On Google Books, I came across a Report from the Select Committee of the House of Commons in 1837-8 dealing with the effect of fictitious votes in Scotland after the Reform Act brought in by the Whigs. There is a list of voters and how they voted included in the document, something that would be unthinkable today. The four business partners of Hay, Merricks & Company of Roslin Powder Mills, which include Charles Crossland Hay, are all recorded as being voters for the Whig party in the years between 1832 to1850 at Roslin.

So now I have ascertained that my ancestor voted for the Whig party and was involved in the manufacture of gunpowder and all this has flowed from a newspaper report into the horrific, slow, painful death of his second son William in 1867 on Alderney, and who was actually born in 1836, two years before the report on fictitious votes was published.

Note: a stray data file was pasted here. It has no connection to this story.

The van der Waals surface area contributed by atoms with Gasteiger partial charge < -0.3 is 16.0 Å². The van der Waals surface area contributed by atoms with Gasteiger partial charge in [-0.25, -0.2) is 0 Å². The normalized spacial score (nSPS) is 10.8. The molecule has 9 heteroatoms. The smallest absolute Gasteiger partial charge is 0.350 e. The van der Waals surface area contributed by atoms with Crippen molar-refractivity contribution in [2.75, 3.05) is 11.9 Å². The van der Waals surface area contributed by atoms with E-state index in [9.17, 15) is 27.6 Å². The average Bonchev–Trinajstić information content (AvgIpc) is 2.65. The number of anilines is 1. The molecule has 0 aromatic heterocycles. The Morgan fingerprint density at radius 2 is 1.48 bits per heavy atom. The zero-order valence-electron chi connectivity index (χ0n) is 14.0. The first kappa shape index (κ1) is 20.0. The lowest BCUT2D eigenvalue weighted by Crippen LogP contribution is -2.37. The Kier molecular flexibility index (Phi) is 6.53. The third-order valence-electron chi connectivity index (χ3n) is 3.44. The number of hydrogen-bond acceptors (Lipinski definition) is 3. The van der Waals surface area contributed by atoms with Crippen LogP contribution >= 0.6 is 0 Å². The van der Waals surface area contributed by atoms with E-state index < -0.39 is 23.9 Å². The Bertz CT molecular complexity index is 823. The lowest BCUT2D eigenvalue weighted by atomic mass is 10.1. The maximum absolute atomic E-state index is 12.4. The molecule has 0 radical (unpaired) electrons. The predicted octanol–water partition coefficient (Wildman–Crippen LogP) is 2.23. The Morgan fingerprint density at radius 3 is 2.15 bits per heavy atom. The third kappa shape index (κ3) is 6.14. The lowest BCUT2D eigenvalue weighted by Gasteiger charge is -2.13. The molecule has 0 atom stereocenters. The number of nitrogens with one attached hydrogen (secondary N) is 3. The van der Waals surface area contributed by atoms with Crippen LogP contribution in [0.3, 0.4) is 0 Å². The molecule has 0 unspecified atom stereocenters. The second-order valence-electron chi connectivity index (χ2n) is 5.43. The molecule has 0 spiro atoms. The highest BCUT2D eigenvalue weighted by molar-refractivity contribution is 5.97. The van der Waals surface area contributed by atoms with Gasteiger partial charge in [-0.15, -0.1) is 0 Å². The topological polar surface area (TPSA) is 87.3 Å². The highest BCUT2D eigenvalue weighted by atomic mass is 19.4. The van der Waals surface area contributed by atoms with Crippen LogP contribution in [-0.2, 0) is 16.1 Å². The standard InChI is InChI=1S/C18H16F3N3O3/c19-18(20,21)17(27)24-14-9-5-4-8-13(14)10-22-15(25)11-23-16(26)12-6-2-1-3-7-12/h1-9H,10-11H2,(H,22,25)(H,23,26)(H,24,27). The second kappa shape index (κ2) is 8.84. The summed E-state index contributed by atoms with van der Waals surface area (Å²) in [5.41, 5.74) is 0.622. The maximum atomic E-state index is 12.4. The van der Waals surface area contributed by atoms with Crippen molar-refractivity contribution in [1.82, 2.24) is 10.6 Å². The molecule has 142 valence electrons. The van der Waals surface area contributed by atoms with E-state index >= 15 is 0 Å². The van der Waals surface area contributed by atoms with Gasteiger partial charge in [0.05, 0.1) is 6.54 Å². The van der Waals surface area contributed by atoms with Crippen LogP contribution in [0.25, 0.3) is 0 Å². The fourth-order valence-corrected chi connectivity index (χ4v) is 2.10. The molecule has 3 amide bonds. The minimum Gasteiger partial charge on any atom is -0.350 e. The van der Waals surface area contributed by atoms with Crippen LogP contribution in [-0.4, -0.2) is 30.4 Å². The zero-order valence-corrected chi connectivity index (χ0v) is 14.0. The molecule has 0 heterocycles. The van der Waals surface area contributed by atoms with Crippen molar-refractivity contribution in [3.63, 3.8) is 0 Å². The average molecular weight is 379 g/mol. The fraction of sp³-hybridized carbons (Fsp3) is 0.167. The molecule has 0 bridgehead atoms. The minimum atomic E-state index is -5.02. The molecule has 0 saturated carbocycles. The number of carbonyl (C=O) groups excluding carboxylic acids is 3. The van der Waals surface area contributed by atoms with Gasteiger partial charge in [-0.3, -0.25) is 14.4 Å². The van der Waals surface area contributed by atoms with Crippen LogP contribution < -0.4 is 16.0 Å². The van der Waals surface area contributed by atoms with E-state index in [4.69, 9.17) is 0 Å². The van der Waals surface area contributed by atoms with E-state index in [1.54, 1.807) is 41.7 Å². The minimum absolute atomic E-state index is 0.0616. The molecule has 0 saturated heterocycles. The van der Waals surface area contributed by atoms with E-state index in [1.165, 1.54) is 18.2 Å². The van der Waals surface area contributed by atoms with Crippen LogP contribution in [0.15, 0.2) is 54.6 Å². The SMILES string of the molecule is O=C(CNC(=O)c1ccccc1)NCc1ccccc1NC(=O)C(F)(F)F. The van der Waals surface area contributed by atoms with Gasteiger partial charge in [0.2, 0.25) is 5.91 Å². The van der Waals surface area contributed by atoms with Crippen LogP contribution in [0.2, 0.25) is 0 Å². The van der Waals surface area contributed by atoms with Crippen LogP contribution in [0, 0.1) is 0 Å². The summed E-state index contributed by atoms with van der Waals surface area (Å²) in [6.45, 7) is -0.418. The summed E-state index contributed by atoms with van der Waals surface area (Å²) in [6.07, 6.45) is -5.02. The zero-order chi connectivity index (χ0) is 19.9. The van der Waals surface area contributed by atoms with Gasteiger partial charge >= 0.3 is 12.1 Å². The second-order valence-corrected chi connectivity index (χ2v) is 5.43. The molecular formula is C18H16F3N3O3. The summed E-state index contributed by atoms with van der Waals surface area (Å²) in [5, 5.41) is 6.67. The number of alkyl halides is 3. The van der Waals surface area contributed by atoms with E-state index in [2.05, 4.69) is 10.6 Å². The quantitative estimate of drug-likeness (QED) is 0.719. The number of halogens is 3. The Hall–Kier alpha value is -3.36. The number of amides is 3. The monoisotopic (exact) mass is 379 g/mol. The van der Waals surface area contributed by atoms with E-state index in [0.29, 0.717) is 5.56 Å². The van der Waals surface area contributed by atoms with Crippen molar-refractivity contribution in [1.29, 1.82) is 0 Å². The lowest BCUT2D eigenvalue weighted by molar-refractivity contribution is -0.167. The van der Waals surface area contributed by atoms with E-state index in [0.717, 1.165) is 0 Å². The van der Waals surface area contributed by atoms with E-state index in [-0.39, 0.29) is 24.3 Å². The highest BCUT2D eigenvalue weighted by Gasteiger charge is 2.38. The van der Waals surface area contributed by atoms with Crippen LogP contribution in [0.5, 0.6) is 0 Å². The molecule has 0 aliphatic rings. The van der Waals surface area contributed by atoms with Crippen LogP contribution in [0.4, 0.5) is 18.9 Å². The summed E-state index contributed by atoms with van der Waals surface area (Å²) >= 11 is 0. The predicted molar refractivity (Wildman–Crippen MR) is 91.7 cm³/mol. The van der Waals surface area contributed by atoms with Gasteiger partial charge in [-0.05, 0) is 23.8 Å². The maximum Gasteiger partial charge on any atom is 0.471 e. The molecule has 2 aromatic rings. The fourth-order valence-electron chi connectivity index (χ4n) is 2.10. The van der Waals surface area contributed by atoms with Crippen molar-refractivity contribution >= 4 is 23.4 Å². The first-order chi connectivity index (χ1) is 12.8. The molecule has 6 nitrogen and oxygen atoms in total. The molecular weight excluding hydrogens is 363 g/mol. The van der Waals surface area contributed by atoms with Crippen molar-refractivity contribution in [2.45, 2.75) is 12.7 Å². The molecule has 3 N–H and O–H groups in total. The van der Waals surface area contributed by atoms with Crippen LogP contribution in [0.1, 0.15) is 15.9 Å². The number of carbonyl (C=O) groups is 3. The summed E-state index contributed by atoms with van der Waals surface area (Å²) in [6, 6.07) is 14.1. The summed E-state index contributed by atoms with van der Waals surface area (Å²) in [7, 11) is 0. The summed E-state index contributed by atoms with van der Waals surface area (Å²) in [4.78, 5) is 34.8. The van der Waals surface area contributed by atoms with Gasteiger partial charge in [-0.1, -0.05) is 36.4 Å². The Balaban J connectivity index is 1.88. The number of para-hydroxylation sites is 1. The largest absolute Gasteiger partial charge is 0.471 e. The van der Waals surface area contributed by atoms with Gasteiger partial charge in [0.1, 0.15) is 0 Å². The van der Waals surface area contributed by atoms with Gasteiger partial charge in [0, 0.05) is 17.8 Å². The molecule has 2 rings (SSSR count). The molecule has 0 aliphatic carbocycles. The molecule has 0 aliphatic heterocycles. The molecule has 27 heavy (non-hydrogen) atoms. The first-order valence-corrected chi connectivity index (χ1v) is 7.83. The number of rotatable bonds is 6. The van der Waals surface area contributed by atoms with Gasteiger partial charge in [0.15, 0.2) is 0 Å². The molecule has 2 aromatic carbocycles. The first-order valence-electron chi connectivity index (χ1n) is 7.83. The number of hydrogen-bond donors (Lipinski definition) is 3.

What this shows me, is how events that occur at different points in a timeline and which get reported, can so easily unlock brick walls that occur at other times in the timeline.

 


Disclosure: Compensated Affiliate links used above.

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Family Tree Brick Wall Solved By British Newspaper Archive

British Newspaper ArchiveI have happily been spending some time looking around the newly launched British Newspaper Archive in the hope of finding ancestors from my family tree mentioned in articles or advertisements.